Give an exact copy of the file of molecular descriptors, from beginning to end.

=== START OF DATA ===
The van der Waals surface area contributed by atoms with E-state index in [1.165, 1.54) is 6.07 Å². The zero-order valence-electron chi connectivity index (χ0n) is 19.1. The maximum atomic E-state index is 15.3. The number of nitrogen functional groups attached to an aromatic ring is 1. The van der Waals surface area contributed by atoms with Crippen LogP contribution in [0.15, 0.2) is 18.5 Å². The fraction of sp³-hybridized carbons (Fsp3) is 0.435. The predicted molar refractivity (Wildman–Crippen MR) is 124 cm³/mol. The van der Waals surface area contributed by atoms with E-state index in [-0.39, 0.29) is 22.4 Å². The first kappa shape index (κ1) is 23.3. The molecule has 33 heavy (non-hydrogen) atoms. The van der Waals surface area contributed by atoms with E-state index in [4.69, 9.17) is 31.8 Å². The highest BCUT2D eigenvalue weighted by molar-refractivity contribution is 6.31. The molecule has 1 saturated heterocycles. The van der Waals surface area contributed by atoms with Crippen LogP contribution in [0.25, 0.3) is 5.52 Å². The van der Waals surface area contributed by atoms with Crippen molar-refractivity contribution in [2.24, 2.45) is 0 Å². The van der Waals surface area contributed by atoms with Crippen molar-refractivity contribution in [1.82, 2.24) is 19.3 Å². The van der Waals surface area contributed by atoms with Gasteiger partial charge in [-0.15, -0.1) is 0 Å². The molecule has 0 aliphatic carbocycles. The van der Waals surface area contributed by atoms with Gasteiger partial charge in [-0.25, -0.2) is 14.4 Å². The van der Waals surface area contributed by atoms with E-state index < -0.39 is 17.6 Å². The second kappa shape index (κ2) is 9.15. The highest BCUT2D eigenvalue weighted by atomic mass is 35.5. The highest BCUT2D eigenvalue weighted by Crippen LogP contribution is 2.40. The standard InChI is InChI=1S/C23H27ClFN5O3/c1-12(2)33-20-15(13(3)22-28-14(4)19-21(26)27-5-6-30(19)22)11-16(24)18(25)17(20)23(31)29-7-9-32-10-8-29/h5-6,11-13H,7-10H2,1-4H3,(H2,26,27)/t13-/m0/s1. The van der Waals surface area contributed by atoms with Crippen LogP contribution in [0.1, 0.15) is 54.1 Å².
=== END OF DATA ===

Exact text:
The van der Waals surface area contributed by atoms with E-state index in [1.165, 1.54) is 6.07 Å². The zero-order valence-electron chi connectivity index (χ0n) is 19.1. The maximum atomic E-state index is 15.3. The number of nitrogen functional groups attached to an aromatic ring is 1. The van der Waals surface area contributed by atoms with Crippen LogP contribution in [0.15, 0.2) is 18.5 Å². The fraction of sp³-hybridized carbons (Fsp3) is 0.435. The predicted molar refractivity (Wildman–Crippen MR) is 124 cm³/mol. The van der Waals surface area contributed by atoms with E-state index in [-0.39, 0.29) is 22.4 Å². The first kappa shape index (κ1) is 23.3. The molecule has 33 heavy (non-hydrogen) atoms. The van der Waals surface area contributed by atoms with E-state index in [4.69, 9.17) is 31.8 Å². The highest BCUT2D eigenvalue weighted by molar-refractivity contribution is 6.31. The molecule has 1 saturated heterocycles. The van der Waals surface area contributed by atoms with Crippen LogP contribution in [0.25, 0.3) is 5.52 Å². The van der Waals surface area contributed by atoms with Crippen molar-refractivity contribution in [2.24, 2.45) is 0 Å². The van der Waals surface area contributed by atoms with Crippen molar-refractivity contribution in [1.82, 2.24) is 19.3 Å². The van der Waals surface area contributed by atoms with Gasteiger partial charge in [-0.15, -0.1) is 0 Å². The molecule has 0 aliphatic carbocycles. The van der Waals surface area contributed by atoms with Gasteiger partial charge in [-0.25, -0.2) is 14.4 Å². The van der Waals surface area contributed by atoms with E-state index < -0.39 is 17.6 Å². The second kappa shape index (κ2) is 9.15. The highest BCUT2D eigenvalue weighted by atomic mass is 35.5. The highest BCUT2D eigenvalue weighted by Crippen LogP contribution is 2.40. The standard InChI is InChI=1S/C23H27ClFN5O3/c1-12(2)33-20-15(13(3)22-28-14(4)19-21(26)27-5-6-30(19)22)11-16(24)18(25)17(20)23(31)29-7-9-32-10-8-29/h5-6,11-13H,7-10H2,1-4H3,(H2,26,27)/t13-/m0/s1. The van der Waals surface area contributed by atoms with Crippen LogP contribution in [0.1, 0.15) is 54.1 Å².